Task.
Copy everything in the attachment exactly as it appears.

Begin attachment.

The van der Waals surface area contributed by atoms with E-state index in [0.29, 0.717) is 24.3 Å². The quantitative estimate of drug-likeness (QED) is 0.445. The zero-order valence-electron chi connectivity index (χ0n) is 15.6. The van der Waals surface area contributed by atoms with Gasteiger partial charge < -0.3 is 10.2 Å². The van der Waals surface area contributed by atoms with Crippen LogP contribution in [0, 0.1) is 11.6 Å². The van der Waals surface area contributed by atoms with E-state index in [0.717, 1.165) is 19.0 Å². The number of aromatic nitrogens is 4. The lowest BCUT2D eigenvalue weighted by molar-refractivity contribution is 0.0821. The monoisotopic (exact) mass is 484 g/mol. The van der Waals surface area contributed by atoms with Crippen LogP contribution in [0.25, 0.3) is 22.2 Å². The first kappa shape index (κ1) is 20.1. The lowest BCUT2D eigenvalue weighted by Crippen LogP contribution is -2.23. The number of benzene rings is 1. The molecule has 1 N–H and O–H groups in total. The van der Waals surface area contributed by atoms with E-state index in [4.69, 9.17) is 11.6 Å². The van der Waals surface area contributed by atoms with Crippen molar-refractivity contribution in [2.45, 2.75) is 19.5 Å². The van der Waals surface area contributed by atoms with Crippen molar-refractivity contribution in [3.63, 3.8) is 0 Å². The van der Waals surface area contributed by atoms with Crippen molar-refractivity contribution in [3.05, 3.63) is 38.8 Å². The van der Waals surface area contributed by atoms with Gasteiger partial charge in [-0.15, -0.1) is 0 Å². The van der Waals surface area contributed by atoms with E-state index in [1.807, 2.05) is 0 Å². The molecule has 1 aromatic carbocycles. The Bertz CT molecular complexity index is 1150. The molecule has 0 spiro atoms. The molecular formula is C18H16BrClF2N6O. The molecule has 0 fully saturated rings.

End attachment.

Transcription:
The van der Waals surface area contributed by atoms with E-state index in [0.29, 0.717) is 24.3 Å². The quantitative estimate of drug-likeness (QED) is 0.445. The zero-order valence-electron chi connectivity index (χ0n) is 15.6. The van der Waals surface area contributed by atoms with Gasteiger partial charge < -0.3 is 10.2 Å². The van der Waals surface area contributed by atoms with Crippen LogP contribution in [0, 0.1) is 11.6 Å². The van der Waals surface area contributed by atoms with E-state index in [0.717, 1.165) is 19.0 Å². The number of aromatic nitrogens is 4. The lowest BCUT2D eigenvalue weighted by molar-refractivity contribution is 0.0821. The monoisotopic (exact) mass is 484 g/mol. The van der Waals surface area contributed by atoms with Crippen LogP contribution in [0.25, 0.3) is 22.2 Å². The first kappa shape index (κ1) is 20.1. The lowest BCUT2D eigenvalue weighted by Crippen LogP contribution is -2.23. The number of benzene rings is 1. The molecule has 1 N–H and O–H groups in total. The van der Waals surface area contributed by atoms with E-state index in [4.69, 9.17) is 11.6 Å². The van der Waals surface area contributed by atoms with Crippen molar-refractivity contribution in [2.45, 2.75) is 19.5 Å². The van der Waals surface area contributed by atoms with Crippen molar-refractivity contribution in [3.63, 3.8) is 0 Å². The van der Waals surface area contributed by atoms with Crippen molar-refractivity contribution in [3.05, 3.63) is 38.8 Å². The van der Waals surface area contributed by atoms with Gasteiger partial charge in [-0.15, -0.1) is 0 Å². The van der Waals surface area contributed by atoms with E-state index in [1.807, 2.05) is 0 Å². The molecule has 1 aromatic carbocycles. The Bertz CT molecular complexity index is 1150. The molecule has 0 spiro atoms. The molecular formula is C18H16BrClF2N6O. The molecule has 0 fully saturated rings.